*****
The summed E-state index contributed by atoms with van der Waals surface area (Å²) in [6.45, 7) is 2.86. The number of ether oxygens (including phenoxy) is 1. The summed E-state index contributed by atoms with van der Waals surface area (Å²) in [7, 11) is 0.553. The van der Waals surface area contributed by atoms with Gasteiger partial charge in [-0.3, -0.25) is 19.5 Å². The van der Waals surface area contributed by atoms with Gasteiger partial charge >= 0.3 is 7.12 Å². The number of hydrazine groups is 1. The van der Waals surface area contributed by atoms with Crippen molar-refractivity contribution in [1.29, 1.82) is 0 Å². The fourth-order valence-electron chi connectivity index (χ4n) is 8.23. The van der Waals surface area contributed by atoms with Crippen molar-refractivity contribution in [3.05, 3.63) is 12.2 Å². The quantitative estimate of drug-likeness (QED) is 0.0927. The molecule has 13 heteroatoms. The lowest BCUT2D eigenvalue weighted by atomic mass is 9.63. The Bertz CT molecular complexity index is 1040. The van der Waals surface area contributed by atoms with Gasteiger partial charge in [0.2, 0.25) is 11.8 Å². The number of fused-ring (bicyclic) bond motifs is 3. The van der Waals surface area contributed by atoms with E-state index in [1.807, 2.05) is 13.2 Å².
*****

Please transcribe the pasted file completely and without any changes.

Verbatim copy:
The summed E-state index contributed by atoms with van der Waals surface area (Å²) in [6.45, 7) is 2.86. The number of ether oxygens (including phenoxy) is 1. The summed E-state index contributed by atoms with van der Waals surface area (Å²) in [7, 11) is 0.553. The van der Waals surface area contributed by atoms with Gasteiger partial charge in [-0.3, -0.25) is 19.5 Å². The van der Waals surface area contributed by atoms with Gasteiger partial charge >= 0.3 is 7.12 Å². The number of hydrazine groups is 1. The van der Waals surface area contributed by atoms with Crippen molar-refractivity contribution in [1.29, 1.82) is 0 Å². The fourth-order valence-electron chi connectivity index (χ4n) is 8.23. The van der Waals surface area contributed by atoms with Crippen molar-refractivity contribution in [3.05, 3.63) is 12.2 Å². The quantitative estimate of drug-likeness (QED) is 0.0927. The molecule has 13 heteroatoms. The lowest BCUT2D eigenvalue weighted by atomic mass is 9.63. The Bertz CT molecular complexity index is 1040. The van der Waals surface area contributed by atoms with Gasteiger partial charge in [0.2, 0.25) is 11.8 Å². The number of fused-ring (bicyclic) bond motifs is 3. The van der Waals surface area contributed by atoms with E-state index in [1.807, 2.05) is 13.2 Å².